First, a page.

On shoring up the kingdom’s ICT infrastructure and promoting next-generation technology
How can the telecommunications industry and the regulator work together to develop smart cities in Bahrain?
NEZAR BANABEELA: The local telecoms industry continues to evolve at an incredible speed, fostering a competitive landscape that offers modern technological tools for individuals and businesses. While the role of the Telecommunications Regulatory Authority has also evolved substantially over the years, it has continued to collaborate with telecoms operators to keep up with the rapidly changing sector and foster additional competitive dynamics to benefit consumers. As a result of this collaboration, Bahrain became the first GCC country to introduce internet services and the first to liberalise its ICT sector. Today, Bahrain has one of the most developed ICT sectors in the Middle East, with strong capabilities to advance further. ICT significantly impacts the way communities, individuals, businesses and governments interact and develop. As such, this is one of the focus areas of Bahrain’s Economic Vision 2030, which aims to enable the kingdom’s transition towards a smart and sustainable society.
With regards to innovation and infrastructure, the key inputs to building smart cities and solutions that benefit the community ¬¬– such as smart lighting, smart traffic management, smart logistics, smart buildings, smart parking, smart city surveillance and smart waste management – require critical investments from telecoms operators to create a digitalised and intelligent ecosystem. This will help fuel adoption of the internet of things (IoT) technology. Telecoms operators, with their nationwide network capabilities, can deploy these across various applications and verticals, including mobility, cybersecurity, asset tracking, surveillance and more.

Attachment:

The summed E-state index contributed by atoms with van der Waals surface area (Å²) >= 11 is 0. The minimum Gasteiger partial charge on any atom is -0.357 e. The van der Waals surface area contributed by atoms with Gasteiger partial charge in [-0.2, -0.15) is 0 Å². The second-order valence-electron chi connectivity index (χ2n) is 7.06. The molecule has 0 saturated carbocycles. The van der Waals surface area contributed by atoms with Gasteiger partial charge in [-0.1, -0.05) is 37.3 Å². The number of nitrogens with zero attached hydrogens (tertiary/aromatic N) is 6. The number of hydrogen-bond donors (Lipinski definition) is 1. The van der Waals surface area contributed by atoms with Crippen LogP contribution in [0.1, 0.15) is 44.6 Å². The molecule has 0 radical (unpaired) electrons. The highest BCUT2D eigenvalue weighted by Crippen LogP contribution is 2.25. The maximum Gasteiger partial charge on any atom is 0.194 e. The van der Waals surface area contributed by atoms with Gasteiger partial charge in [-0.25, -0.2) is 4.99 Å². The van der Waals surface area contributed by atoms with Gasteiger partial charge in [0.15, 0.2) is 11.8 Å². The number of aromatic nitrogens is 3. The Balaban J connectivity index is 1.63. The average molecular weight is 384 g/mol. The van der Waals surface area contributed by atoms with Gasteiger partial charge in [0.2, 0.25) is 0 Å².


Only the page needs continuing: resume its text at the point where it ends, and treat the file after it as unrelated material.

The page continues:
From an industry perspective, regulations and policies will play an active role in deploying smart cities to help achieve sustainable and equitable growth. However, it will be vital for regulators and telecoms players to work together on developing a holistic policy framework, while considering potential industry challenges and solutions to efficiently scale up infrastructure and deliver on the smart city vision.
To what extent is the sector fragmented, and how is this impacting service and investment levels in infrastructure?
BANABEELA: Bahrain has the most mature telecoms market in the Middle East, according to BuddeComm. Over the years, its evolving nature has led to several large licensed operators and some smaller players offering niche products and services. The industry has begun to fragment, and telecoms operators face enormous opportunities and challenges in this disruptive sector. In order to seize new opportunities and connect customers to more new services, we need to continue to grow infrastructure capabilities and keep pace with technological developments, such as 5G. We will need to evolve even more rapidly going forward and focus on innovative technology disruption across multiple industries.
In light of Amazon’s recent announcement to open a cluster of data centres in Bahrain to support new cloud customers in the region, what prospects do you see for further international investment in data centres and cloud solutions?
BANABEELA: With the demand for global data connectivity increasing in the region, this presents a strong opportunity for global content delivery networks to tap into this exponential growth and collaborate with local operators for data hosting and other services. Bahrain is expected to see growth in colocation centres and explore co-build models with existing providers.
How can Bahrain leverage its regional first-mover advantage of implementing 5G infrastructure to enable more foreign direct investment?
BANABEELA: 5G is a next-generation technology that presents a significant opportunity to transform connectivity. As an ecosystem that integrates 4G, Wi-Fi and other wireless technologies with improvements in bandwidth, latency, coverage, reliability and security, it opens the door to a new array of pioneering applications.
5G technology will support any integrated service at the heart of an ICT centre and boost wireless access, cloud storage and multiple ICT/IoT applications in areas such as machine-to-machine communication, industrial automation, wireless health services, smart homes and smart city solutions, opening avenues to attract further foreign investments in the kingdom.